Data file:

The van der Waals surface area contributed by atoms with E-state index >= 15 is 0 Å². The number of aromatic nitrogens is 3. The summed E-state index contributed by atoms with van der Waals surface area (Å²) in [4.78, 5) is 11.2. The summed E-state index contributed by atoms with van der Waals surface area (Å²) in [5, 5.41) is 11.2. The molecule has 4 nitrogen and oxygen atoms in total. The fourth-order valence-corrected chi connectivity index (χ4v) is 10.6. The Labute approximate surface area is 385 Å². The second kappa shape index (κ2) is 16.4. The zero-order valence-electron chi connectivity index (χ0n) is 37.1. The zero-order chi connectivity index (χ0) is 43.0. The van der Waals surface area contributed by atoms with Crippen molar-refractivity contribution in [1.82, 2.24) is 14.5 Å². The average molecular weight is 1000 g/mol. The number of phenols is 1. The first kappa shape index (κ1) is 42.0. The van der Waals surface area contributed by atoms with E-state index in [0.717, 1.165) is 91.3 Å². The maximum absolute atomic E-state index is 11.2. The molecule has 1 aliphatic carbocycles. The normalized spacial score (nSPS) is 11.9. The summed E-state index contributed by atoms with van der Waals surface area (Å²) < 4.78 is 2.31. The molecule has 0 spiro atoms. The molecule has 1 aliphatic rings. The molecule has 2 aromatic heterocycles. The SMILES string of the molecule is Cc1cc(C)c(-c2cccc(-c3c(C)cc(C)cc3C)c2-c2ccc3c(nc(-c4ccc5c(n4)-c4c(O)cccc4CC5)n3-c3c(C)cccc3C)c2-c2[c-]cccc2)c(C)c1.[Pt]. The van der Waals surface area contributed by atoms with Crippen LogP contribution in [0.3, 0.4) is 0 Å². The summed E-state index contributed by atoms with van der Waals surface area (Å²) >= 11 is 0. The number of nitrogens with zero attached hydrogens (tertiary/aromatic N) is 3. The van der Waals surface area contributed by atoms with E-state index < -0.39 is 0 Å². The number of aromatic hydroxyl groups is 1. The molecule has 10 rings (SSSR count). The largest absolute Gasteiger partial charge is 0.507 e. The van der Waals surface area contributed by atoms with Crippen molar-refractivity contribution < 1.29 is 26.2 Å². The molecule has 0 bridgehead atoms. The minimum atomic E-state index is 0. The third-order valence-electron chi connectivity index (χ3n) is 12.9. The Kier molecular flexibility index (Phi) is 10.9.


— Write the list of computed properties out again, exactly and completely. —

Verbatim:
The van der Waals surface area contributed by atoms with E-state index >= 15 is 0 Å². The number of aromatic nitrogens is 3. The summed E-state index contributed by atoms with van der Waals surface area (Å²) in [4.78, 5) is 11.2. The summed E-state index contributed by atoms with van der Waals surface area (Å²) in [5, 5.41) is 11.2. The molecule has 4 nitrogen and oxygen atoms in total. The fourth-order valence-corrected chi connectivity index (χ4v) is 10.6. The Labute approximate surface area is 385 Å². The second kappa shape index (κ2) is 16.4. The zero-order valence-electron chi connectivity index (χ0n) is 37.1. The zero-order chi connectivity index (χ0) is 43.0. The van der Waals surface area contributed by atoms with Crippen molar-refractivity contribution in [1.82, 2.24) is 14.5 Å². The average molecular weight is 1000 g/mol. The number of phenols is 1. The first kappa shape index (κ1) is 42.0. The van der Waals surface area contributed by atoms with E-state index in [0.717, 1.165) is 91.3 Å². The maximum absolute atomic E-state index is 11.2. The molecule has 1 aliphatic carbocycles. The normalized spacial score (nSPS) is 11.9. The summed E-state index contributed by atoms with van der Waals surface area (Å²) < 4.78 is 2.31. The molecule has 0 spiro atoms. The molecule has 1 aliphatic rings. The molecule has 2 aromatic heterocycles. The SMILES string of the molecule is Cc1cc(C)c(-c2cccc(-c3c(C)cc(C)cc3C)c2-c2ccc3c(nc(-c4ccc5c(n4)-c4c(O)cccc4CC5)n3-c3c(C)cccc3C)c2-c2[c-]cccc2)c(C)c1.[Pt]. The van der Waals surface area contributed by atoms with Crippen LogP contribution in [0.3, 0.4) is 0 Å². The summed E-state index contributed by atoms with van der Waals surface area (Å²) >= 11 is 0. The number of nitrogens with zero attached hydrogens (tertiary/aromatic N) is 3. The van der Waals surface area contributed by atoms with E-state index < -0.39 is 0 Å². The number of aromatic hydroxyl groups is 1. The molecule has 10 rings (SSSR count). The largest absolute Gasteiger partial charge is 0.507 e. The van der Waals surface area contributed by atoms with Crippen molar-refractivity contribution < 1.29 is 26.2 Å². The molecule has 0 bridgehead atoms. The minimum atomic E-state index is 0. The third-order valence-electron chi connectivity index (χ3n) is 12.9. The Kier molecular flexibility index (Phi) is 10.9.